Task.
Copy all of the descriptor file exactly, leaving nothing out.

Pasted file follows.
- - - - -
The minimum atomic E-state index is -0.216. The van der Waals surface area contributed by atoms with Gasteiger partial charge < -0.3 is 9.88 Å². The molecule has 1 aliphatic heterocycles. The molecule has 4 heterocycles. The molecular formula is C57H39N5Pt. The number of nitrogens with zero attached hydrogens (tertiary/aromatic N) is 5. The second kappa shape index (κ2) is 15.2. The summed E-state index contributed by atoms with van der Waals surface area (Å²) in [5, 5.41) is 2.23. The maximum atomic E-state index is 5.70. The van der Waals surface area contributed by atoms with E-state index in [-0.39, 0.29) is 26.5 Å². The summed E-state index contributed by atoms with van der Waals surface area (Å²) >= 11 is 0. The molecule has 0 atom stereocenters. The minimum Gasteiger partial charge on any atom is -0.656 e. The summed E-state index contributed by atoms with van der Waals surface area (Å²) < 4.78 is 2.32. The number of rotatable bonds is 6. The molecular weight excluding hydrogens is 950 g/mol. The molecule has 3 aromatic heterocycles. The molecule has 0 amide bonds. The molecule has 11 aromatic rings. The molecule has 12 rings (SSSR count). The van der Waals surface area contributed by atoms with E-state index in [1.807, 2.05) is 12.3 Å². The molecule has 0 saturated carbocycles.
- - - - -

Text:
The minimum atomic E-state index is -0.216. The van der Waals surface area contributed by atoms with Gasteiger partial charge < -0.3 is 9.88 Å². The molecule has 1 aliphatic heterocycles. The molecule has 4 heterocycles. The molecular formula is C57H39N5Pt. The number of nitrogens with zero attached hydrogens (tertiary/aromatic N) is 5. The second kappa shape index (κ2) is 15.2. The summed E-state index contributed by atoms with van der Waals surface area (Å²) in [5, 5.41) is 2.23. The maximum atomic E-state index is 5.70. The van der Waals surface area contributed by atoms with E-state index in [-0.39, 0.29) is 26.5 Å². The summed E-state index contributed by atoms with van der Waals surface area (Å²) >= 11 is 0. The molecule has 0 atom stereocenters. The minimum Gasteiger partial charge on any atom is -0.656 e. The summed E-state index contributed by atoms with van der Waals surface area (Å²) < 4.78 is 2.32. The number of rotatable bonds is 6. The molecular weight excluding hydrogens is 950 g/mol. The molecule has 3 aromatic heterocycles. The molecule has 0 amide bonds. The molecule has 11 aromatic rings. The molecule has 12 rings (SSSR count). The van der Waals surface area contributed by atoms with E-state index in [1.807, 2.05) is 12.3 Å². The molecule has 0 saturated carbocycles.